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Renovations to Annenberg Plaza are scheduled to be completed in November, and will include new landscaping and improved handicap access to the building. [Julia Zhou/The Daily Pennsylvanian]

Although renovations on Annenberg Plaza were made less than five years ago, the facility is now in the midst of a makeover.

The $3 million project is slated for completion by early November and will renovate the 20,000 square foot area with new landscaping, lighting and seating.

The new plaza will provide improved handicap access to the Annenberg building.

The renovations, which began over the summer, "will animate the public plaza tremendously," Vice President for Facilities and Real Estate Services Omar Blaik said, noting that the project's cost will largely be supported by a gift from the Annenberg Foundation.

Already mostly completed, four Annenberg classrooms situated below the outdoor plaza were also outfitted with improved technology features as part of the construction project.

Architecturally complicating the construction, the classrooms located underground beneath the plaza have made this project more lengthy than a typical landscaping renovation.

"We didn't want to install the new enhancements on the same membrane," Blaik said, noting that the former waterproofing membrane between the plaza and the classrooms below had been installed approximately 20 years ago.

Annenberg officials are looking at the project positively.

"It's not just for the benefit of the Annenberg School," Annenberg Dean Michael Delli Carpini said. "It will add to the sense of common space."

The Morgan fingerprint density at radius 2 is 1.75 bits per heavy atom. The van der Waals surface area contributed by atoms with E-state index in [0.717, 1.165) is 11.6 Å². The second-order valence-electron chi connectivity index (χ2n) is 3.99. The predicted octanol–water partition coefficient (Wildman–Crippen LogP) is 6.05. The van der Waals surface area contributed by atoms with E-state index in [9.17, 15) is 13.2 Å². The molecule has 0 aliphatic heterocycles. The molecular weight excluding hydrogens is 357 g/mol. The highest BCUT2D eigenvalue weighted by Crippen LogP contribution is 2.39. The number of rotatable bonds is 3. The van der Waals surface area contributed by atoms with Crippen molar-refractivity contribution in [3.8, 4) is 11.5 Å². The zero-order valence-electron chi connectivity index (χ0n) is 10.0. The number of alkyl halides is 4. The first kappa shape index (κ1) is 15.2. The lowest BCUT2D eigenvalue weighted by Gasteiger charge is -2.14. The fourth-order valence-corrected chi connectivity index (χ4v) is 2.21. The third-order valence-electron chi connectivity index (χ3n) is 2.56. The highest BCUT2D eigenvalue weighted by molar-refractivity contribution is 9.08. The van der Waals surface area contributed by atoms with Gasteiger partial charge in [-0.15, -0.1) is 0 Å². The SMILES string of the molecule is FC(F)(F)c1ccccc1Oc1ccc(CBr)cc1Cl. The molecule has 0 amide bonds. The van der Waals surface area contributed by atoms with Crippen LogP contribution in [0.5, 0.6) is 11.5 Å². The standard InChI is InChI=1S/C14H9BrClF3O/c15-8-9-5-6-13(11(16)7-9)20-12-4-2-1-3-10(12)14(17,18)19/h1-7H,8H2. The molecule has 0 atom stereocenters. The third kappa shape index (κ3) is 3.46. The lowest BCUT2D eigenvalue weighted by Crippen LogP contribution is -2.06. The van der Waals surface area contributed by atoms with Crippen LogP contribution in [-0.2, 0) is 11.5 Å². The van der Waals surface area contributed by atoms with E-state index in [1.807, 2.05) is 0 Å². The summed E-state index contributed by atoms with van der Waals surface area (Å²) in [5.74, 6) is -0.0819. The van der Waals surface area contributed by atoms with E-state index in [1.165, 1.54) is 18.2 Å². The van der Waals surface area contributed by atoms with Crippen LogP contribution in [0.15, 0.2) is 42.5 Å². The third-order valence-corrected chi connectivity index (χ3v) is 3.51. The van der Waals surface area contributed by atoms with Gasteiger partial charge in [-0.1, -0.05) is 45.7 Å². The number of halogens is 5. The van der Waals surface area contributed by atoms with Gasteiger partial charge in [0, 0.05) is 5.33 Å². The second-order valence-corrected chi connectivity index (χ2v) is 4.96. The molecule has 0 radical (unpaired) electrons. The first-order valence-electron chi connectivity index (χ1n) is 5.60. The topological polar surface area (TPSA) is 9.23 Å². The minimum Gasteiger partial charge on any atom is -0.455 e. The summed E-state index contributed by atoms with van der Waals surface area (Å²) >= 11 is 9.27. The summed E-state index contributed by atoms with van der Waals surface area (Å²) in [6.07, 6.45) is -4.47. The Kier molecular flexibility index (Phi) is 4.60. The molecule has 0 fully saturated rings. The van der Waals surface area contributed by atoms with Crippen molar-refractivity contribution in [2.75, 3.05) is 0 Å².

However, some students are calling the renovations to Annenberg Plaza unnecessary.

"It's clearly a sign that Annenberg has too much money," said Kyle Farley, a History Department doctoral candidate who works in the Penn Humanities Forum and McNeil Center for Early American Studies building directly behind the plaza. "Do you know what they could have done to DuBois College House with $3 million?"

Also saying that he thought the project might be "excessive," College junior Marvin Rocha questioned the priority placed on the renovation.

"I thought [the plaza] was just fine before," Rocha said. "It wasn't gorgeous, but it was fine."

Construction work has temporarily blocked access to the Annenberg building from Locust Walk, creating an "uncomfortable" inconvenience, according to Rocha.

Others, however, are accustomed to the building's Walnut Street entrance and have not been impacted by the project.

"I didn't even know they were doing it," College junior Anami Karim said.

Students did note that the project has its perks.

"It's interesting to watch [the construction] coming along, and I get to bond with pigeons," Farley said from the McNeil fire escape overlooking the plaza.

With the addition of more trees and greenery, the plaza will become a model for future renovations around campus, according to Facilities officials.

"There are several things we want to emulate with other plazas," Blaik said, calling the plaza next to the School of Social Work building -- a possible upcoming project -- currently "extremely harsh in the winter and summer."

While the renovated Annenberg Plaza will still be paved in granite, two stone walls have been removed to allow for more landscaping in the area.

"Those two walls were designed to provide some sort of a buffer between the fraternities and the school, but they prevented trees and greenery from being part of the plaza," Blaik said, adding that following the renovations the plaza will have "quite a bit of trellises and trees and light."

Noting that as a newcomer to the University he did not see the plaza in its former state, Delli Carpini added, "While it wasn't terrible... it wasn't a very inviting space."

Given the late phase of construction, other reactions to the project were fairly ambivalent.

"It's fine if that's what they want to spend money on," College sophomore Shaunya James said. "It doesn't matter to me."

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